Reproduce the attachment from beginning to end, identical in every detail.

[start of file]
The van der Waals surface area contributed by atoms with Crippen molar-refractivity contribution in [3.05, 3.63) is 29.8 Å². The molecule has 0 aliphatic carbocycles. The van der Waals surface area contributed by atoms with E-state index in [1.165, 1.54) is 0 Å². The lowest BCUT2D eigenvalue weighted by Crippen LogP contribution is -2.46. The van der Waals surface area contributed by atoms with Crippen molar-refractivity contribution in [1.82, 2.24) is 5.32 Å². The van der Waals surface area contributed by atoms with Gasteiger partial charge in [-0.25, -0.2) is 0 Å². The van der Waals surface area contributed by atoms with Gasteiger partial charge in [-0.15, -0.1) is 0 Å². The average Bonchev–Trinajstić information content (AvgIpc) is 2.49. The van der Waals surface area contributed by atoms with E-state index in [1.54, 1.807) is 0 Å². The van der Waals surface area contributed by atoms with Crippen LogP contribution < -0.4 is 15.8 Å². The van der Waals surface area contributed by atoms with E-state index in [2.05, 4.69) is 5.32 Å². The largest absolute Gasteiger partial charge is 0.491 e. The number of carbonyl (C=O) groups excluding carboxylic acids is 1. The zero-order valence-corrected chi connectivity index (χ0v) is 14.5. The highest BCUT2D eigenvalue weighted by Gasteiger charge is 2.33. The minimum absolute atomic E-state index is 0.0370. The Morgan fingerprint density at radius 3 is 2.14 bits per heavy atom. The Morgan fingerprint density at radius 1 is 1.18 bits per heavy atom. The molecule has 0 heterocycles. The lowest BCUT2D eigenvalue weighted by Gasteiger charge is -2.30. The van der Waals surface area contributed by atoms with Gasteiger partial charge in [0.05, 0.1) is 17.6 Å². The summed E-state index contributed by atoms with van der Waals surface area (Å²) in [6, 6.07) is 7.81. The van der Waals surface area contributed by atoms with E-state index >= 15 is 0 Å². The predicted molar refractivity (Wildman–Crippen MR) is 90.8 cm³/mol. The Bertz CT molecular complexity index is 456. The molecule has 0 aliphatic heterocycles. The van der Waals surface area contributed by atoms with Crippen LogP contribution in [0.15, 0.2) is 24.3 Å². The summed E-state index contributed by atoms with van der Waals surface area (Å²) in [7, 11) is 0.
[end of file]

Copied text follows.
The van der Waals surface area contributed by atoms with Crippen molar-refractivity contribution in [3.05, 3.63) is 29.8 Å². The molecule has 0 aliphatic carbocycles. The van der Waals surface area contributed by atoms with E-state index in [1.165, 1.54) is 0 Å². The lowest BCUT2D eigenvalue weighted by Crippen LogP contribution is -2.46. The van der Waals surface area contributed by atoms with Crippen molar-refractivity contribution in [1.82, 2.24) is 5.32 Å². The van der Waals surface area contributed by atoms with Gasteiger partial charge in [-0.25, -0.2) is 0 Å². The van der Waals surface area contributed by atoms with Gasteiger partial charge in [-0.15, -0.1) is 0 Å². The average Bonchev–Trinajstić information content (AvgIpc) is 2.49. The van der Waals surface area contributed by atoms with E-state index in [1.54, 1.807) is 0 Å². The van der Waals surface area contributed by atoms with Crippen LogP contribution < -0.4 is 15.8 Å². The van der Waals surface area contributed by atoms with E-state index in [2.05, 4.69) is 5.32 Å². The largest absolute Gasteiger partial charge is 0.491 e. The number of carbonyl (C=O) groups excluding carboxylic acids is 1. The zero-order valence-corrected chi connectivity index (χ0v) is 14.5. The highest BCUT2D eigenvalue weighted by Gasteiger charge is 2.33. The minimum absolute atomic E-state index is 0.0370. The Morgan fingerprint density at radius 3 is 2.14 bits per heavy atom. The Morgan fingerprint density at radius 1 is 1.18 bits per heavy atom. The molecule has 0 heterocycles. The lowest BCUT2D eigenvalue weighted by Gasteiger charge is -2.30. The van der Waals surface area contributed by atoms with Gasteiger partial charge in [0.05, 0.1) is 17.6 Å². The summed E-state index contributed by atoms with van der Waals surface area (Å²) in [6, 6.07) is 7.81. The van der Waals surface area contributed by atoms with E-state index >= 15 is 0 Å². The predicted molar refractivity (Wildman–Crippen MR) is 90.8 cm³/mol. The Bertz CT molecular complexity index is 456. The molecule has 0 aliphatic heterocycles. The van der Waals surface area contributed by atoms with Crippen LogP contribution in [0.15, 0.2) is 24.3 Å². The summed E-state index contributed by atoms with van der Waals surface area (Å²) in [7, 11) is 0.